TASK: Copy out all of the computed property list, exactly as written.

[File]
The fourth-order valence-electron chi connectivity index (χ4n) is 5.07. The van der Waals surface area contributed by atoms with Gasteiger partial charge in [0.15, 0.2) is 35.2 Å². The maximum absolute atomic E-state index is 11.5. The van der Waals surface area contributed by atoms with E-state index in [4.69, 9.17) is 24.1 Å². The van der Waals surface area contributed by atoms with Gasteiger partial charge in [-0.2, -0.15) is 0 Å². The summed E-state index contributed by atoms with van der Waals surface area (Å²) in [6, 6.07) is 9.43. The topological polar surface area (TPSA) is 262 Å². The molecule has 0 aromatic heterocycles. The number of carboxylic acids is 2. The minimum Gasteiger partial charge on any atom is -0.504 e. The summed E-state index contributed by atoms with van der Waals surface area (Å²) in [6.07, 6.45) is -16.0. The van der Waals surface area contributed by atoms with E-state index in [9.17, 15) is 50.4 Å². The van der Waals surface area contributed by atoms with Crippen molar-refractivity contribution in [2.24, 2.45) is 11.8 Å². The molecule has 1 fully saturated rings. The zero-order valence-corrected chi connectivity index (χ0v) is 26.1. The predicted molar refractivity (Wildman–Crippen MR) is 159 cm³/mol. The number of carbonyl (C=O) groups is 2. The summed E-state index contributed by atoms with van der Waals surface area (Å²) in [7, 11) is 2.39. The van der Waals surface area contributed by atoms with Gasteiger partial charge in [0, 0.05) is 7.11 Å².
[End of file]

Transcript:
The fourth-order valence-electron chi connectivity index (χ4n) is 5.07. The van der Waals surface area contributed by atoms with Gasteiger partial charge in [0.15, 0.2) is 35.2 Å². The maximum absolute atomic E-state index is 11.5. The van der Waals surface area contributed by atoms with E-state index in [4.69, 9.17) is 24.1 Å². The van der Waals surface area contributed by atoms with Gasteiger partial charge in [-0.2, -0.15) is 0 Å². The summed E-state index contributed by atoms with van der Waals surface area (Å²) in [6, 6.07) is 9.43. The topological polar surface area (TPSA) is 262 Å². The molecule has 0 aromatic heterocycles. The number of carboxylic acids is 2. The minimum Gasteiger partial charge on any atom is -0.504 e. The summed E-state index contributed by atoms with van der Waals surface area (Å²) in [6.07, 6.45) is -16.0. The van der Waals surface area contributed by atoms with E-state index in [9.17, 15) is 50.4 Å². The van der Waals surface area contributed by atoms with Crippen molar-refractivity contribution in [2.24, 2.45) is 11.8 Å². The molecule has 1 fully saturated rings. The zero-order valence-corrected chi connectivity index (χ0v) is 26.1. The predicted molar refractivity (Wildman–Crippen MR) is 159 cm³/mol. The number of carbonyl (C=O) groups is 2. The summed E-state index contributed by atoms with van der Waals surface area (Å²) in [7, 11) is 2.39. The van der Waals surface area contributed by atoms with Gasteiger partial charge in [0, 0.05) is 7.11 Å².